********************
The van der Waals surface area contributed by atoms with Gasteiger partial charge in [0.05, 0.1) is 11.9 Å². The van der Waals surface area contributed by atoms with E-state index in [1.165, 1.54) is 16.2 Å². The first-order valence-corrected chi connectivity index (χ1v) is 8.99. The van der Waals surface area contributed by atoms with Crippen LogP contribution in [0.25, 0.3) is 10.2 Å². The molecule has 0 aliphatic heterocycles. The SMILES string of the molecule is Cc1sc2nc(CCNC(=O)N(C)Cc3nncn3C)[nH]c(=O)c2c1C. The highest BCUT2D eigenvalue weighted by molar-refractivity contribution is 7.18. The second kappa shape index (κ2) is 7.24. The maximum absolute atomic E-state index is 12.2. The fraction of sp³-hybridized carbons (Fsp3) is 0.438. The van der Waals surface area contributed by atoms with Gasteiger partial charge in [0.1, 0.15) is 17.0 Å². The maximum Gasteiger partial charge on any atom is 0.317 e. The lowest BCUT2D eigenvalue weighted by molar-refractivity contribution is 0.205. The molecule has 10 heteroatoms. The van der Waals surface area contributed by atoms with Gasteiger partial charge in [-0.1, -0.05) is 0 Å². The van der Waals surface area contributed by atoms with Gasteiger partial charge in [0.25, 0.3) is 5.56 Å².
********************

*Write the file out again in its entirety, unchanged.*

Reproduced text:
The van der Waals surface area contributed by atoms with Gasteiger partial charge in [0.05, 0.1) is 11.9 Å². The van der Waals surface area contributed by atoms with E-state index in [1.165, 1.54) is 16.2 Å². The first-order valence-corrected chi connectivity index (χ1v) is 8.99. The van der Waals surface area contributed by atoms with Crippen LogP contribution in [0.25, 0.3) is 10.2 Å². The molecule has 0 aliphatic heterocycles. The SMILES string of the molecule is Cc1sc2nc(CCNC(=O)N(C)Cc3nncn3C)[nH]c(=O)c2c1C. The highest BCUT2D eigenvalue weighted by molar-refractivity contribution is 7.18. The second kappa shape index (κ2) is 7.24. The maximum absolute atomic E-state index is 12.2. The fraction of sp³-hybridized carbons (Fsp3) is 0.438. The van der Waals surface area contributed by atoms with Gasteiger partial charge in [0.1, 0.15) is 17.0 Å². The maximum Gasteiger partial charge on any atom is 0.317 e. The lowest BCUT2D eigenvalue weighted by molar-refractivity contribution is 0.205. The molecule has 10 heteroatoms. The van der Waals surface area contributed by atoms with Gasteiger partial charge in [-0.1, -0.05) is 0 Å². The van der Waals surface area contributed by atoms with Gasteiger partial charge in [0.25, 0.3) is 5.56 Å².